There seems to be a time when filmmakers were pushing the boundaries of what had previously been acceptable: sex, violence and bad language were not common at one point. Attempting to portray something far grittier, or perhaps to exploit the desire for humans to seek what is forbidden, the ‘Exploitation’ film genre got people talking ‘ for better or for worse ‘ about what is and should be acceptable
1. I Spit on Your Grave
The most notorious rape-and-revenge film of them all, it remains one of the most talked about films of all time largely because of an extended gang rape. A writer arrives in small town America and soon catches the attention of several young men. Out boating one day, she is interrupted by a couple of them and it seems they were going to abduct her so one of them (a virgin) could have his first sexual experience. They rape her and after her escape she takes revenge on the men, killing them one by one
2. The Toxic Avenger
Part parody and part serious message about both pollution and body image obsession, this superhero exploitation film was ignored at the time of its release but is now considered a cult classic. A local nerd is bullied and the bullying becomes so severe that during one encounter he falls into a vat of chemicals and catches fire. Somehow surviving, he goes home to take a bath and transforms into a large muscular superhero. After taking care of the bullies, he destroys the town’s crime ring and is finally accepted as its protector as The Toxic Avenger
3. Cannibal Holocaust
Considered one of the most violent films of all time, it begins with mock video footage of an American TV crew going missing in the Amazon Basin while filming a documentary. A rescue team takes one of the suspected abductors captive and attempts to use him to negotiate to get the crew back. It is revealed that the crew were exploiting the locals, had gang-raped a young girl and killed a person purely so they could film how the cannibal tribes would dispose of the body
Notable because it has some very big name actors of the period, few mainstream films can match Caligula for violence and sex. It also has the dubious honour of being considered one of the worst films of all time and still being banned in several countries. It has the first mainstream examples of un-simulated sex scenes. Based ‘ obviously ‘ on the life of the tyrannical Roman emperor of the same name, it stars Malcolm McDowell in the title role, Peter O’Toole as Emperor Tiberius and Helen Mirren as Caesonia
5. The Last House on the Left
Another notorious rape and revenge film, two teenage girls are abducted by a group of escaped criminals. They are tortured, raped and then killed. The criminals unwittingly end up at one of the girls’ parent’s home and when they discover what has transpired and that the two men and one woman are responsible, they set about taking revenge by torturing and then dismembering them. It was remade in 2009 but was far less graphic in its depiction of rape and violence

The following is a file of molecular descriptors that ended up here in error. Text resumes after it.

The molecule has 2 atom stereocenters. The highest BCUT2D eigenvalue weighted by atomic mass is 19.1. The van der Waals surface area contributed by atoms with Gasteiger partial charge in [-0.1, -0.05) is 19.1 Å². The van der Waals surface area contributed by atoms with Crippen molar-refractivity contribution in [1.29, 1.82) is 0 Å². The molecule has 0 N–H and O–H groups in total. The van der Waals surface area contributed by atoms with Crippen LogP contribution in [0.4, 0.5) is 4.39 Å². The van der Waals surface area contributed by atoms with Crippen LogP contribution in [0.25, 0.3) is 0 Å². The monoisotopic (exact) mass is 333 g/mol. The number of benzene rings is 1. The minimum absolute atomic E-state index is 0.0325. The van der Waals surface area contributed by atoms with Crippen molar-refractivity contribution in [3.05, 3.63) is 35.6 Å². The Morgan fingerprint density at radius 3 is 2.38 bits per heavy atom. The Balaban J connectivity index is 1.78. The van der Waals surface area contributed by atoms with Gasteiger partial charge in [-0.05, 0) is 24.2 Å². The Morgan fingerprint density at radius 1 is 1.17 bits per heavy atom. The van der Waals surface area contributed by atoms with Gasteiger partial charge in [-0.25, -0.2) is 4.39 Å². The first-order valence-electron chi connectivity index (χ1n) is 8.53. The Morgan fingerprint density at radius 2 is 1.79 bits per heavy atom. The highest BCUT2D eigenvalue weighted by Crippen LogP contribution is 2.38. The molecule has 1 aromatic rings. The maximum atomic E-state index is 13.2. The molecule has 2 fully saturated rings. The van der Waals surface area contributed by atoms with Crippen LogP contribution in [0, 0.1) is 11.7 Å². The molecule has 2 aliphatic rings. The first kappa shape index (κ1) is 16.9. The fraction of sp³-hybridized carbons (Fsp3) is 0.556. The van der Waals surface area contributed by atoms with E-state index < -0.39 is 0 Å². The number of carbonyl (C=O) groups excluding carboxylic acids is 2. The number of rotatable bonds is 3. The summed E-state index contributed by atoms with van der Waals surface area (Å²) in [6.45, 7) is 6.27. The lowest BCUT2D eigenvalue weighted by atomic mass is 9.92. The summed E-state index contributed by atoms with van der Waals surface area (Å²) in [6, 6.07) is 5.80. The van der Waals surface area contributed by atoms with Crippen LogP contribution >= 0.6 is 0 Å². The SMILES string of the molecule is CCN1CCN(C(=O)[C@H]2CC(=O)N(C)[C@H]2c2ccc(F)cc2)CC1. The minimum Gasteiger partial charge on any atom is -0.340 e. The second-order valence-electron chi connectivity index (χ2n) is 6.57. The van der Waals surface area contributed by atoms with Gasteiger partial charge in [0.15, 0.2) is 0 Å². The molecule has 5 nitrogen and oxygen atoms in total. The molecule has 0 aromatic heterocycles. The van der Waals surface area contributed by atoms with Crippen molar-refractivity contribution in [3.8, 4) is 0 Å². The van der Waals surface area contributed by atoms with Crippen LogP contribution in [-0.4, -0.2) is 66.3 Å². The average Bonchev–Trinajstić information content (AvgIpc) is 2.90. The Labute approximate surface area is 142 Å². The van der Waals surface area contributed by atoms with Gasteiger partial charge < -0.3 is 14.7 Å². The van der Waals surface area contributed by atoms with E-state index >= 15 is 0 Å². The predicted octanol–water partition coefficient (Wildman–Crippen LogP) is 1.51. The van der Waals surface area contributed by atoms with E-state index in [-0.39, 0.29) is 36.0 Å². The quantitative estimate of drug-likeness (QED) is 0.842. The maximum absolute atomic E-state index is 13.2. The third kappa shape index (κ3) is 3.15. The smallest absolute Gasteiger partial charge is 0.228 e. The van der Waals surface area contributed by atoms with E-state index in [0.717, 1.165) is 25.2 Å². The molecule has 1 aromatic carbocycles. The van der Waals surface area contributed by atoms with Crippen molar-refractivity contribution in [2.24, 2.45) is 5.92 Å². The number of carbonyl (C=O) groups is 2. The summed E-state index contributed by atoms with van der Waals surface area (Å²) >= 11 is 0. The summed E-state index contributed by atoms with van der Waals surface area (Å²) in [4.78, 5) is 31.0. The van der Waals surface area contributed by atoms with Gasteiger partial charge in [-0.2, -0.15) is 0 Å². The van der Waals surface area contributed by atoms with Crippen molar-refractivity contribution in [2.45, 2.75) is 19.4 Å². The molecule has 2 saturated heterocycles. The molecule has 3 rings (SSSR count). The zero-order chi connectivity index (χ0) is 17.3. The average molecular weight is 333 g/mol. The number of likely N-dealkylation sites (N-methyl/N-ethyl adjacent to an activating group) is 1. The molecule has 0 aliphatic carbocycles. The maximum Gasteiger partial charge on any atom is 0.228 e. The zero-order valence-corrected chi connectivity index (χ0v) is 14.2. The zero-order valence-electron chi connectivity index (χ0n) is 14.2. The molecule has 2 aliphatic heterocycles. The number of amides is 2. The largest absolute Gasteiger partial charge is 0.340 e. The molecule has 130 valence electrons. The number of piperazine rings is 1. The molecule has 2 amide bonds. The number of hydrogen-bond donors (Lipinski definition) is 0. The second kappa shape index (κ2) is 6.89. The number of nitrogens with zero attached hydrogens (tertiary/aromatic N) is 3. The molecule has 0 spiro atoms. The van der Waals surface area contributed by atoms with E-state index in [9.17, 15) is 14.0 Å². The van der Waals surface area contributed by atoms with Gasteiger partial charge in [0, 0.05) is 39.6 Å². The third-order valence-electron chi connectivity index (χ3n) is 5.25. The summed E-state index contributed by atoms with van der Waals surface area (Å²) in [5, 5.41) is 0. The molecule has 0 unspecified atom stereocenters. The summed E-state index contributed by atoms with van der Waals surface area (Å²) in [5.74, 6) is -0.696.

6. Texas Chainsaw Massacre
For some, this is the film that started it all ‘ or at least brought exploitation films into the mainstream. It may seem clichÃƒ© now, but it is about a group of teenagers who pick up a strange hitchhiker. He takes a polaroid picture and demands money. When the group refuse, he slashes himself and one of the teenagers. They stop at a gas station but, finding none, drive on to a homestead to ask for help. Nature takes its course and they are picked off one by one until there is just one survivor left
7. Ilsa, She Wolf of the SS
Ilsa is a Commandant of a POW camp and dedicates her career to proving that women are capable of enduring more pain than men and therefore should be permitted to fight on the front lines. Like real-life Nazi scientists, Ilsa takes pleasure in sadism. She rapes the men in the camp and castrates and kills those who do not sufficiently satisfy her. She is buxom and insatiable but finally meets her match in one American POW.
8. The Evil Dead
There is no bigger exploitation film with such a cult following as this Sam Raimi directed low-budget horror film about woodlands haunted by evil spirits. A group of friends go for a vacation in the woods and in the basement of the log cabin find ‘The Book of the Dead’. One of the men recites a passage from the book and reawakens ancient evils. One by one they are all picked off. It spawned a sequel and a big-budget third film called ‘The Medieval Dead’.
9. Black Caesar
The civil rights movement in the USA led to an explosion of black culture into the mainstream. Though ‘blackspoitation’ was primarily by black filmmakers and for black audiences they soon found broader appeal. This is considered the best of the subgenre and as about a young man who is assaulted by a racist white cop and grows up to establish a large criminal empire in New York, eventually taking on the dominant Italian mafia of the city. At the end, he has a showdown with the racist cop but the two kill each other
The modern breed of exploitation film (labelled as a sub-genre shocksploitation) began with the realistic depiction of torture and violence first seen in the Saw series of films. In this first one, two men are trapped in a bathroom, handcuffed together and with no idea how they got there. They must escape and the killer has set a time limit ‘ one man must kill the other or his family will die. But once the other is dead, the first must cut off his own foot in order to retrieve the key
The impact that exploitation films have had on mainstream cinema today is clear in how accepting the average filmgoer is of sex and violence. Even the most hardened and open-minded of movie fans is likely to be shocked at some of the scenes from some of the films above.